Intersex in male invasive Atlantic lionfish, Pterois spp.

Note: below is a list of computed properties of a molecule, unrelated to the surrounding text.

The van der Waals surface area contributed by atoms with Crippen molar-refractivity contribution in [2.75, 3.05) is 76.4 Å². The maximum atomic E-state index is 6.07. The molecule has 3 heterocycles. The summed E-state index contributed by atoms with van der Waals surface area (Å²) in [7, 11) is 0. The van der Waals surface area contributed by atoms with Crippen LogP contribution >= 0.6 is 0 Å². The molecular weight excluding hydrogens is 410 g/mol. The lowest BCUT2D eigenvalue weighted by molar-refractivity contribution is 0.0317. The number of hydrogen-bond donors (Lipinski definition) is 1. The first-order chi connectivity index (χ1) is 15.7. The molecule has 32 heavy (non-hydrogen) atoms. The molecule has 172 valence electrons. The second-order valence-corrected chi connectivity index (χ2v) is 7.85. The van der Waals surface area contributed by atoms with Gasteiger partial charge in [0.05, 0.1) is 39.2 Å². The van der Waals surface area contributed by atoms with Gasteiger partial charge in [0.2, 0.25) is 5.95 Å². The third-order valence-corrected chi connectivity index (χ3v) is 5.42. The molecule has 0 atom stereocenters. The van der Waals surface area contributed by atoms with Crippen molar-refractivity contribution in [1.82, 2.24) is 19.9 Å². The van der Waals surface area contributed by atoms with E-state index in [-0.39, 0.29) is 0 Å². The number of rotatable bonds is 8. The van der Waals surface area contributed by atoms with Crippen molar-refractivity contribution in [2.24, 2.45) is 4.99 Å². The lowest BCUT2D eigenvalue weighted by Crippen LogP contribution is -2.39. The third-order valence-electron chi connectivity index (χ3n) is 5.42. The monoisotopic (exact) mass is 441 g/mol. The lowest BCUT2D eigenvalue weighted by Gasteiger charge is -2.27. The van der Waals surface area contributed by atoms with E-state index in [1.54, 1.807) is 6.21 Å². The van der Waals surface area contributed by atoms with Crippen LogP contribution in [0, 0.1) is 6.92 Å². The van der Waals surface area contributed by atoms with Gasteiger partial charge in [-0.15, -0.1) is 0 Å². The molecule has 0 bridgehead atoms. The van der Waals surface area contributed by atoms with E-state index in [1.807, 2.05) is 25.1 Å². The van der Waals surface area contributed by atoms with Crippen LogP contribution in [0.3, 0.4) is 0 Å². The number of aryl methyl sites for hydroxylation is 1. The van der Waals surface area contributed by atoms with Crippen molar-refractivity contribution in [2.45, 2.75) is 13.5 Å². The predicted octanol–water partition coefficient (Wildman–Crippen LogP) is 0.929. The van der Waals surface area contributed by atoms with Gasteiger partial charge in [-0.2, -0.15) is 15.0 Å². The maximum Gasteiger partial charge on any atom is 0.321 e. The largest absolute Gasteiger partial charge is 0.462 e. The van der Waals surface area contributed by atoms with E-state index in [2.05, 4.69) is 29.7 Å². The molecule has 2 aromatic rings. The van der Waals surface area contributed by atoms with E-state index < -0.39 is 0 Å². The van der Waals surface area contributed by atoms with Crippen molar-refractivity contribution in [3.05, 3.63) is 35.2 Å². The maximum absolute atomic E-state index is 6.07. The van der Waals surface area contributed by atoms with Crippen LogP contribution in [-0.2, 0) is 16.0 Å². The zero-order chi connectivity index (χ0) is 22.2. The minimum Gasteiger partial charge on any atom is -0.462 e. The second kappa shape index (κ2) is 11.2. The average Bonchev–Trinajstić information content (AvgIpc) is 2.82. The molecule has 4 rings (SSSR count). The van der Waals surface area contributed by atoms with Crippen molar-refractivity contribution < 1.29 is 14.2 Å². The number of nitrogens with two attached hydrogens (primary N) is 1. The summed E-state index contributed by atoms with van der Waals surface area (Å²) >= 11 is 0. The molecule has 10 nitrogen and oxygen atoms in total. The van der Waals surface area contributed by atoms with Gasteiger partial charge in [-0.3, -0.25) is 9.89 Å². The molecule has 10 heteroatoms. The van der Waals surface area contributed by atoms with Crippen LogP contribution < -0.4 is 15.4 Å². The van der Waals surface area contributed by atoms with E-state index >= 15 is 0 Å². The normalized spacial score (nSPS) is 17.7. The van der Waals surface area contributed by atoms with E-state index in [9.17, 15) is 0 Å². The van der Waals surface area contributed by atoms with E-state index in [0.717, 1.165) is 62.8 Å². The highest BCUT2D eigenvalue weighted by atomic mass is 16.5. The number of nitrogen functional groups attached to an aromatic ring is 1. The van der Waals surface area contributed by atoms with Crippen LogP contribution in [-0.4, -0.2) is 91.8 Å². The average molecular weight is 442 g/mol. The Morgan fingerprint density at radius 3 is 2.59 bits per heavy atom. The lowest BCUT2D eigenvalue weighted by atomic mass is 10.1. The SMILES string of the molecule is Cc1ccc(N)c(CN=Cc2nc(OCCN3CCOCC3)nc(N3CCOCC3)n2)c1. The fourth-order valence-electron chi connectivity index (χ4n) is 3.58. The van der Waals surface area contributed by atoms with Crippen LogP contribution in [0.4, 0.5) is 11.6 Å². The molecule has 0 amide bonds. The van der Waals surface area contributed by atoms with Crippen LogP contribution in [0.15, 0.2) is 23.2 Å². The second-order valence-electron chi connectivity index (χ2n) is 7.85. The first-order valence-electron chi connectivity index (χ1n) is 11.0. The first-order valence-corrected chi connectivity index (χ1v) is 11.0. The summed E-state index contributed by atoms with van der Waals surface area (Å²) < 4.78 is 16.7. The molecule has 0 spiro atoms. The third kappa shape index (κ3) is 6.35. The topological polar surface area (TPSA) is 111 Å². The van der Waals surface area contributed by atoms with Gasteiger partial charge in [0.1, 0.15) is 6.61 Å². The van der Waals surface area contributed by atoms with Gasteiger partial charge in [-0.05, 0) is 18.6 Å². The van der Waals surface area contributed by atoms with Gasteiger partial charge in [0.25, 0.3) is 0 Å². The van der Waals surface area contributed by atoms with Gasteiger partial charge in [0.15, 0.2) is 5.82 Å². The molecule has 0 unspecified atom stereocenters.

Intersex in gonochoristic species is a reproductive abnormality in which an individual produces gametes of the type normally associated with the opposite sex. To investigate the prevalence of intersex in male lionfish Pterois spp., 884 individuals were collected from the Bahamas and North Carolina between 2004 and 2008. Histological sections of testes were scored for the presence or absence of oocytes. In intersex individuals, the number of oocytes, size, and developmental stage was recorded. The prevalence of intersex was approximately 15% and, along with all other measured metrics describing the condition, did not significantly differ between the 2 locations. Most of the intersex males displayed only primary-stage oocytes embedded in structurally normal gonadal tissue. However, 3 fish from the Bahamas exhibited oocytes of all developmental stages and complete restructuring of the gonadal tissue that is atypical of both male and female lionfish. This study is the first extensive report of intersex in lionfish, and the first in a gonochoristic reef fish.